Pharmacists Effectively Administered Passive Immunizations Too

Passive immunity enhanced with monoclonal antibody therapy
Alzheimer's disease
U.S. CDC dementia passive immunity
Houston (Precision Vaccinations News)

During the recent pandemic, the U.S. government authorized the expansion of the scope of pharmacy practice. An often-mentioned success story is the number of COVID-19 vaccinations administrated by pharmacists to senior citizens.

A second, less-known success was the safe and effective delivery of monoclonal antibodies (mAbs) in a community pharmacy.

To highlight this achievement, a retrospective, observational study was published by the Journal of the American Pharmacists Association on January 7, 2023, which concluded community pharmacists could administer mAbs safely and effectively in an outpatient setting with low adverse events.

Of the 93 patients included in this study, adverse effects were reported in 4.3% of patients at mAbs administration and 9.7% at follow-up.

The study authors, Tyler S. Dougherty, PharmD, BCACP, Jimmy McBride, Carol L. Barnett, and Wendy M. Gabriel, wrote, 'pharmacists should continue to evaluate potential clinical service offerings in pharmacist to increase patient healthcare access and demonstrate their value in the healthcare system.'

'A Call to Action is needed to permanently expand federal and state pharmacy practice regulations to maintain the valuable public health services provided by pharmacists during the recent pandemic.'

Another significant opportunity may present itself this summer.

The U.S. Food and Drug Administration (FDA) accepted a supplemental Biologics License Application on March 6, 2023, for LEQEMBI™, a humanized immunoglobulin gamma 1 mAbs for the treatment of Alzheimer's disease (AD). 

The LEQEMBI application has been granted by the FDA Priority Review, with a Prescription Drug User Fee Act action date of July 6, 2023.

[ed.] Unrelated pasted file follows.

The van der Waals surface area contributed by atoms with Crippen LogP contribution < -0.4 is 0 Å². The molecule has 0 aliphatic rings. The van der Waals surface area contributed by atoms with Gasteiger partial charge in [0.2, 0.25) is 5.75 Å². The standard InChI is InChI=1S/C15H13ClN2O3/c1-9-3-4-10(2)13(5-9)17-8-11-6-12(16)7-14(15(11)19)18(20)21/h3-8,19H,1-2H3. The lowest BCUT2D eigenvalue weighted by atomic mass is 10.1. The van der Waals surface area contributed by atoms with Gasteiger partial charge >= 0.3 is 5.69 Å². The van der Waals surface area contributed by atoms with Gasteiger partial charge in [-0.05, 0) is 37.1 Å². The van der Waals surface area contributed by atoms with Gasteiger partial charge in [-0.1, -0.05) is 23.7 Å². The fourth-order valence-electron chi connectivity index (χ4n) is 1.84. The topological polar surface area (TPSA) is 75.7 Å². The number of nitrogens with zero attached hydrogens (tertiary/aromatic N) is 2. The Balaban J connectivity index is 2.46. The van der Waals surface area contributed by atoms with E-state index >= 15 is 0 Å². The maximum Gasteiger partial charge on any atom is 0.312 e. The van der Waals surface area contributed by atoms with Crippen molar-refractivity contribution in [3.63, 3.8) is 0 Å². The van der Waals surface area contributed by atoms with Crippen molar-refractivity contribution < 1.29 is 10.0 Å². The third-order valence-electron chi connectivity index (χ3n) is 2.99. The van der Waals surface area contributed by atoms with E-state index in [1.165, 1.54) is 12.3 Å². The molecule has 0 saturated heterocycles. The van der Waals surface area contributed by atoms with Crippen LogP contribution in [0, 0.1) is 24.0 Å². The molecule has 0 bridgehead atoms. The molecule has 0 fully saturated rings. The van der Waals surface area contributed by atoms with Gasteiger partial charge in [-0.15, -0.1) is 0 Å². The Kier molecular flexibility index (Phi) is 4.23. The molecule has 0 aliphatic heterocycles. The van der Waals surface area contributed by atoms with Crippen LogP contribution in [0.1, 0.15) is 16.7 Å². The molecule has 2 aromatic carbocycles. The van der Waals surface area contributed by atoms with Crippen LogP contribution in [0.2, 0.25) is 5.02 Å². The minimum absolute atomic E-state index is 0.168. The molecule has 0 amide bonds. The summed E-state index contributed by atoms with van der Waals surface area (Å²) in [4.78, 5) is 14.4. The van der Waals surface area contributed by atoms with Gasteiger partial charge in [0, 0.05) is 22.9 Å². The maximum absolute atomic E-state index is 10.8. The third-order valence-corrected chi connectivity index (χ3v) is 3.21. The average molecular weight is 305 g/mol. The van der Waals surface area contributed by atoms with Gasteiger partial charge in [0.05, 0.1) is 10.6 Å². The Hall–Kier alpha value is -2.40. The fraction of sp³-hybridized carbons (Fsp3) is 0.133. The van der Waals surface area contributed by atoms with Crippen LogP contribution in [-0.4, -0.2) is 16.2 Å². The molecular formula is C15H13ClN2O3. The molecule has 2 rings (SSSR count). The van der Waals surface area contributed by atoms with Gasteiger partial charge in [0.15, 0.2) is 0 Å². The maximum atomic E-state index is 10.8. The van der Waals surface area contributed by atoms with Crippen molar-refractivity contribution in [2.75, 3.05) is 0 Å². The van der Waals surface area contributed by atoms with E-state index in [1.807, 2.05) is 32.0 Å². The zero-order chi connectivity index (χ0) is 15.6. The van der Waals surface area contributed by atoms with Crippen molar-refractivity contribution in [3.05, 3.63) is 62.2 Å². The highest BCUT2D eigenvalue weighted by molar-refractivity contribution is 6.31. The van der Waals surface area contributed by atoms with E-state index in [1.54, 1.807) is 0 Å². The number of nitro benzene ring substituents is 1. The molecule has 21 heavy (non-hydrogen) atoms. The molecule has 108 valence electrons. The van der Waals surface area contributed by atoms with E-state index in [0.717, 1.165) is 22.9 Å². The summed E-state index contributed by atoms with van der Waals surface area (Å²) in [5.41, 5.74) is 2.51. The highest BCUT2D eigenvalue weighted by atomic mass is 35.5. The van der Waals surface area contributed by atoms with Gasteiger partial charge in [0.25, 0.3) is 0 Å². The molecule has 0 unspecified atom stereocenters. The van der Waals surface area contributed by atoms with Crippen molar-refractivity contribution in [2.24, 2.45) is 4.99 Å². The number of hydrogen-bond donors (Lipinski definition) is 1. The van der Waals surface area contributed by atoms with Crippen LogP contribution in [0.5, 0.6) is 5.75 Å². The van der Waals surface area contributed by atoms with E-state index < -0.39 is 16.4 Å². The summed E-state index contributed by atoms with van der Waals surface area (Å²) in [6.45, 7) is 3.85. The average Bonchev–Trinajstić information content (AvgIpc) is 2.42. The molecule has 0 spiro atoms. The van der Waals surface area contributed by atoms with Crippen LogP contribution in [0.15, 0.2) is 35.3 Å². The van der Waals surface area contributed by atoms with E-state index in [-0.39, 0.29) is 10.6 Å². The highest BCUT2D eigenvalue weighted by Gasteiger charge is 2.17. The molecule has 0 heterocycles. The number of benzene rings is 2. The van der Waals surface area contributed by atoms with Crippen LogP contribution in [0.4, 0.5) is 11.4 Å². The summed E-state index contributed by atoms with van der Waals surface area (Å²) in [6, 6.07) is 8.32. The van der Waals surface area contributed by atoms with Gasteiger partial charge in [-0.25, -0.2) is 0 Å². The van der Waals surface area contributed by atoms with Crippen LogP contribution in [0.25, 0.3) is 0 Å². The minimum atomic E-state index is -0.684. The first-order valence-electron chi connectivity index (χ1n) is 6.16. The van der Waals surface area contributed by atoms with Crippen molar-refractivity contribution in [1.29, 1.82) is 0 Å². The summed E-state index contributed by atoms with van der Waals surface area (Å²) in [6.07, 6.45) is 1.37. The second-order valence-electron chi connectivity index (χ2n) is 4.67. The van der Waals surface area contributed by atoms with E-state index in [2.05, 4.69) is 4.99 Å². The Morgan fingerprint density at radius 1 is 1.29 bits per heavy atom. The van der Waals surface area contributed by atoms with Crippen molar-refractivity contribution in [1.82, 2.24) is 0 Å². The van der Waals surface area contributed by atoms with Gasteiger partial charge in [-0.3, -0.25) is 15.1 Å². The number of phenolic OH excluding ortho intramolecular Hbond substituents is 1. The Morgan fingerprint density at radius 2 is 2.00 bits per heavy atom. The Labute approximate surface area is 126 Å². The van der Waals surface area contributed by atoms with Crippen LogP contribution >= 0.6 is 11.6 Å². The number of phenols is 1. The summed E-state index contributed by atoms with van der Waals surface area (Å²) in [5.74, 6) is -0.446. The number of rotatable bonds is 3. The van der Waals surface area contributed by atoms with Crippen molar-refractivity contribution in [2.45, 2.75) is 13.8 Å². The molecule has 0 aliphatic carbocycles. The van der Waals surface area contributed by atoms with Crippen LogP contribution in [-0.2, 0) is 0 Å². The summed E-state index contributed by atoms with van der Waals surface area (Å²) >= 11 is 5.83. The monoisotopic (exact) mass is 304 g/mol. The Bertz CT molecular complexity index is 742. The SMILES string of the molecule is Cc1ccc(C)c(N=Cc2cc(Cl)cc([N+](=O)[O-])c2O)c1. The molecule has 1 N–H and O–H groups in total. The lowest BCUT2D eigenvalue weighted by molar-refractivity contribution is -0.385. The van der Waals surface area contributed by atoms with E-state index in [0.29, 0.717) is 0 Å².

If approved, treatment with LEQEMBI could be initiated in qualifying patients with mild cognitive impairment or mild dementia stage of the disease.

According to the Alzheimer's Association's Alzheimer's Disease Facts and Figures, an estimated 6.5 million Americans aged 65 and older are living with dementia due to AD.

The recommended dosage of LEQEMBI is 10 mg/kg administered as an intravenous infusion that takes about one hour, once every two weeks. 

If the demand for this innovative therapy surpasses traditional delivery models, pharmacies may be called into service again since most people live within a few miles of a community pharmacy.

Immunity to a disease is achieved through the presence of antibodies to that disease in a person's system, says the U.S. Centers for Disease Control and Prevention (CDC).

When mAbs are administered, people are given antibodies to a disease (passive immunity) rather than producing them through their immune system following vaccination or infection.

The CDC says the significant advantage of passive immunity is that protection is immediate, whereas active immunity (vaccination) takes time to develop. 

Either way, if an immune person comes into contact with that disease in the future, their immune system will recognize it and immediately fight it.

Our Trust Standards: Medical Advisory Committee

Article by
Donald Hackett